Now That 15-Year-Olds Can Access Emergency Contraception, Can We Get Rid of Those Terrible Subway Ads?
After an election season infused with contraception-bashing partisanship, on Tuesday the FDA lowered the age at which a person can access Plan B One-Step to 15. The federal government had required that women under 17 years-old obtain a prescription for emergency contraception, but in early April, a federal judge ordered that the pill be made available over the counter without an age restriction by next week.*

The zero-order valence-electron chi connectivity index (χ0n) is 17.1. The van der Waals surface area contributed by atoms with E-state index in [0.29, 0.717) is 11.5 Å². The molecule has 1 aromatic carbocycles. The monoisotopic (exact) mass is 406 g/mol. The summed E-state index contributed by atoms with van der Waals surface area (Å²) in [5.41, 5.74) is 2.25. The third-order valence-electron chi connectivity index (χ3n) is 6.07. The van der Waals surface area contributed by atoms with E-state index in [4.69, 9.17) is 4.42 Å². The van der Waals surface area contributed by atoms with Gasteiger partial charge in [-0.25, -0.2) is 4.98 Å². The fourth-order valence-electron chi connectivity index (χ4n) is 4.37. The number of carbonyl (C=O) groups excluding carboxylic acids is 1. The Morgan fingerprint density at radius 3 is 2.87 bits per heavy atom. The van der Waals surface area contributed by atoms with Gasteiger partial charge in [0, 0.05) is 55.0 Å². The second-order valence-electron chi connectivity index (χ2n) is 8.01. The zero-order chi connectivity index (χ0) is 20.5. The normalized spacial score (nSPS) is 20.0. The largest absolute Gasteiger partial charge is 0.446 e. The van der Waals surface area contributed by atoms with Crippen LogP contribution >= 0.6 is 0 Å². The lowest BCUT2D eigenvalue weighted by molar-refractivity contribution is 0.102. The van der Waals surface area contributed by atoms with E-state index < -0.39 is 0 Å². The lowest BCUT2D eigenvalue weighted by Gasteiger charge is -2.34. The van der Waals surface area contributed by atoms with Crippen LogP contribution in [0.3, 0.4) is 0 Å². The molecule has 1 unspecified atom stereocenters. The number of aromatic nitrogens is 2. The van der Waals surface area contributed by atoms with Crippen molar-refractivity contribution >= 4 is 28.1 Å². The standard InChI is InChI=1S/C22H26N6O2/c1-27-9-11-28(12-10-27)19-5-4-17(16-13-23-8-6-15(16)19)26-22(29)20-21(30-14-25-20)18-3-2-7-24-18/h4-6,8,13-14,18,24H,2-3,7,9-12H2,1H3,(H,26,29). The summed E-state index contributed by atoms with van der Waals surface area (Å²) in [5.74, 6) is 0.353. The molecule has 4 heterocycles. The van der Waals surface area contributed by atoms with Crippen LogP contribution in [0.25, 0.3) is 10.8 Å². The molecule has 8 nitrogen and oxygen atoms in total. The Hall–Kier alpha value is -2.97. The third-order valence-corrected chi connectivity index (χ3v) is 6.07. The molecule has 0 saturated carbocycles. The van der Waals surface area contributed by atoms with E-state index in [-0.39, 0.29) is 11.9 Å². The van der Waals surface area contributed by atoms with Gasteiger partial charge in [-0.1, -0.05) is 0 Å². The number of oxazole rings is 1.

"Research has shown that access to emergency contraceptive products has the potential to further decrease the rate of unintended pregnancies in the United States," FDA Commissioner Margaret Hamburg said in a statement.
Does this mean we can fully ditch that god-awful ad campaign now? In March, New York City's own teen pregnancy prevention efforts came under fire for a series of subway posters featuring tearful, defeatist babies. "I'm twice as likely not to graduate high school because you had me as a teen," some read. "Got a good job? I cost thousands of dollars each year," read another.